Impressive moth is talk of the town

WARM winds are bringing an unusual visitor to the gardens of Suffolk this summer - making many people think they have a humming bird in their flower beds.

WARM winds are bringing an unusual visitor to the gardens of Suffolk this summer - making many people think they have a humming bird in their flower beds.

But while the creature flies from flower to flower, hovering just as a humming bird does with its long proboscis seeking out pollen, it is not even a bird.

For this is macroglossum stellatarum, or the hummingbird hawkmoth, a day-time moth which migrates from southern Europe and north Africa and has been blown here on warm south-east winds.

At the moment, one or two a day are being found at Landguard at Felixstowe by butterfly and moth expert Nigel Odin.

He said: “We are finding them around the buddleia and they are a wonderful sight.

“They are not rare because we do get a few most summers, but this is an excellent year for them because it has been so stinking hot and the winds have been in the right direction.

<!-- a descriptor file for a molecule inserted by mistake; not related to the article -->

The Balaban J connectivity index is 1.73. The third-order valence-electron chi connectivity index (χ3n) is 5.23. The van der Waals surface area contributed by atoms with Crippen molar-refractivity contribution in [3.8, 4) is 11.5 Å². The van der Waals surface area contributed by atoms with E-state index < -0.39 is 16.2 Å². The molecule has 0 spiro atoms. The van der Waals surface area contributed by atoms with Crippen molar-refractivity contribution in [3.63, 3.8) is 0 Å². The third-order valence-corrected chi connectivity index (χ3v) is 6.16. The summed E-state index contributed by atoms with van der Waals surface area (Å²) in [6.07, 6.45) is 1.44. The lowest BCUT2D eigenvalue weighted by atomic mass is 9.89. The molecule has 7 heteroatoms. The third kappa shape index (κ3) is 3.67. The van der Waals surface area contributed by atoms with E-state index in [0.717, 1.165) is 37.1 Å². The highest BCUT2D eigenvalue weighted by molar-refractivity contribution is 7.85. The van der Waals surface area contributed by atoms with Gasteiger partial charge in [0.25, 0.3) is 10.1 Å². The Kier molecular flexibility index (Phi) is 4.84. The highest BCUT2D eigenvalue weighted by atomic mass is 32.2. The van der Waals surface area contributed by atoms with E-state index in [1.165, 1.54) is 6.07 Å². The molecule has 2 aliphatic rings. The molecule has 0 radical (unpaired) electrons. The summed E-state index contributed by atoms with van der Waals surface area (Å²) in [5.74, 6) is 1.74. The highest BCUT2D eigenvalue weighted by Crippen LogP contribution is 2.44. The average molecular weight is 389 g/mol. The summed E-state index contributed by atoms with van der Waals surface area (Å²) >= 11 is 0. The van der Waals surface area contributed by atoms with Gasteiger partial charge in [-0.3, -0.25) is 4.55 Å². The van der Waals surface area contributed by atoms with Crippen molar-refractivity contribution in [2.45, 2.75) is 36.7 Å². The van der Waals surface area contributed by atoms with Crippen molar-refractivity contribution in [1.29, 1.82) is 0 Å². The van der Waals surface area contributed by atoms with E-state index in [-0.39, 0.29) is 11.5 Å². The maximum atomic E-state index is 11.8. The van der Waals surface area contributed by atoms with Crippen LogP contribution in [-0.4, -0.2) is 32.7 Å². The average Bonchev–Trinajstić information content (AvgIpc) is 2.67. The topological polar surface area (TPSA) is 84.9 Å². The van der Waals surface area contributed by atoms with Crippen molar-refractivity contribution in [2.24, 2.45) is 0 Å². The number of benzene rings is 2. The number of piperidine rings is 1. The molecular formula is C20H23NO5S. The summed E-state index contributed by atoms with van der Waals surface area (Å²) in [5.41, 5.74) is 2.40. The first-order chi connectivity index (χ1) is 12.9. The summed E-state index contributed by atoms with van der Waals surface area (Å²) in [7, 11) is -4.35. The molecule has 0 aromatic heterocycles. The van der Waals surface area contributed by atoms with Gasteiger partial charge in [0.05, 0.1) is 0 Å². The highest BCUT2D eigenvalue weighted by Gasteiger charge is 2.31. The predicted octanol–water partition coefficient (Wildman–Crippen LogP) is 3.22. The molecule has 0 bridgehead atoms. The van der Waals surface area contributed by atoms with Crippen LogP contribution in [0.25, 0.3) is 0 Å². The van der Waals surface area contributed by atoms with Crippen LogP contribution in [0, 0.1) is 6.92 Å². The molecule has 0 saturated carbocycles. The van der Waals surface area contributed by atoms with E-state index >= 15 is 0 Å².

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“I have seen them in the Spa Gardens and in urban gardens. If you have not seen one before it can be quite an amazing sight.”

Polly Mullett saw one in her garden in Walton, Felixstowe.

She said: “It was huge and looked a lot like a humming bird, though it had a body like a bee or a wasp.

“It was quite fascinating and I had never seen anything like it before. It had a grey furry sort of body with spots.

“It seems so strange to see a moth act like that and to be about in day-time too.”

She also understood there had been another one on flowers in Hamilton Road, Felixstowe, which had attracted a lot of attention.

Some experts say global warming is also bringing more unusual insects to Britain, though many do find it difficult to survive over winter.

WEBLINK: www2.biologie.fu-berlin.de/engl/macroglossum.html

FACTFILE: Hummingbird hawkmoth

It has a wingspan of about two inches, a brown white-spotted abdomen, brown forewings and orange hindwings.

Its wings beat so fast they can make an audible hum and can only be seen as a haze.

Experts say it can visit more than 100 flowers in five minutes, extracting pollen.

It is abundant around Mediterranean countries and across central Asia to Japan.

Its favourite flowers are red valerian, honeysuckle, jasmine, buddleia, lilac, petunia and phlox.

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